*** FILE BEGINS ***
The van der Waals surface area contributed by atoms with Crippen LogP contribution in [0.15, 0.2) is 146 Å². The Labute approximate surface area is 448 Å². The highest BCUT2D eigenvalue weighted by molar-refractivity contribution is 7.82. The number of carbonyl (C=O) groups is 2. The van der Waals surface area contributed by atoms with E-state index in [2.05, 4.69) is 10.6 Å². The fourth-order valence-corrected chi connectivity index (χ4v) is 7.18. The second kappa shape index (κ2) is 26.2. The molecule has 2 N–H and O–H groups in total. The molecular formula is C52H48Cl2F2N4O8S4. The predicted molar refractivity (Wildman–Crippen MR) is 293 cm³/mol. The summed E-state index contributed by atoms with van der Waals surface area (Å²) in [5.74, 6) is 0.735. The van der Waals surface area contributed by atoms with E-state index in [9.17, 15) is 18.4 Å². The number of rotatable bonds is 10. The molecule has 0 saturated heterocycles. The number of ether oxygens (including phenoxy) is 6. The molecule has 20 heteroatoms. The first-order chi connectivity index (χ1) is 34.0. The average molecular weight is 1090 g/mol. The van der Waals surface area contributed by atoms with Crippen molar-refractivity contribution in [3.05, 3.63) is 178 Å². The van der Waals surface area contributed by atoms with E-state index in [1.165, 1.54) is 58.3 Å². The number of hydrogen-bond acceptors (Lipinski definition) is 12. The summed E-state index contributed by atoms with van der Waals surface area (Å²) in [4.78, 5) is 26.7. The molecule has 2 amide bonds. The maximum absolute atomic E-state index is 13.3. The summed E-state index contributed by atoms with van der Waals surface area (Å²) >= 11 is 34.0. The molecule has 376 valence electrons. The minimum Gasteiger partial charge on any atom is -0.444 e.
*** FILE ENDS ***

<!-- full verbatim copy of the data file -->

The van der Waals surface area contributed by atoms with Crippen LogP contribution in [0.15, 0.2) is 146 Å². The Labute approximate surface area is 448 Å². The highest BCUT2D eigenvalue weighted by molar-refractivity contribution is 7.82. The number of carbonyl (C=O) groups is 2. The van der Waals surface area contributed by atoms with E-state index in [2.05, 4.69) is 10.6 Å². The fourth-order valence-corrected chi connectivity index (χ4v) is 7.18. The second kappa shape index (κ2) is 26.2. The molecule has 2 N–H and O–H groups in total. The molecular formula is C52H48Cl2F2N4O8S4. The predicted molar refractivity (Wildman–Crippen MR) is 293 cm³/mol. The summed E-state index contributed by atoms with van der Waals surface area (Å²) in [5.74, 6) is 0.735. The van der Waals surface area contributed by atoms with E-state index in [9.17, 15) is 18.4 Å². The number of rotatable bonds is 10. The molecule has 0 saturated heterocycles. The number of ether oxygens (including phenoxy) is 6. The molecule has 20 heteroatoms. The first-order chi connectivity index (χ1) is 34.0. The average molecular weight is 1090 g/mol. The van der Waals surface area contributed by atoms with Crippen molar-refractivity contribution in [3.05, 3.63) is 178 Å². The van der Waals surface area contributed by atoms with E-state index in [1.165, 1.54) is 58.3 Å². The number of hydrogen-bond acceptors (Lipinski definition) is 12. The summed E-state index contributed by atoms with van der Waals surface area (Å²) in [4.78, 5) is 26.7. The molecule has 2 amide bonds. The maximum absolute atomic E-state index is 13.3. The summed E-state index contributed by atoms with van der Waals surface area (Å²) >= 11 is 34.0. The molecule has 376 valence electrons. The minimum Gasteiger partial charge on any atom is -0.444 e.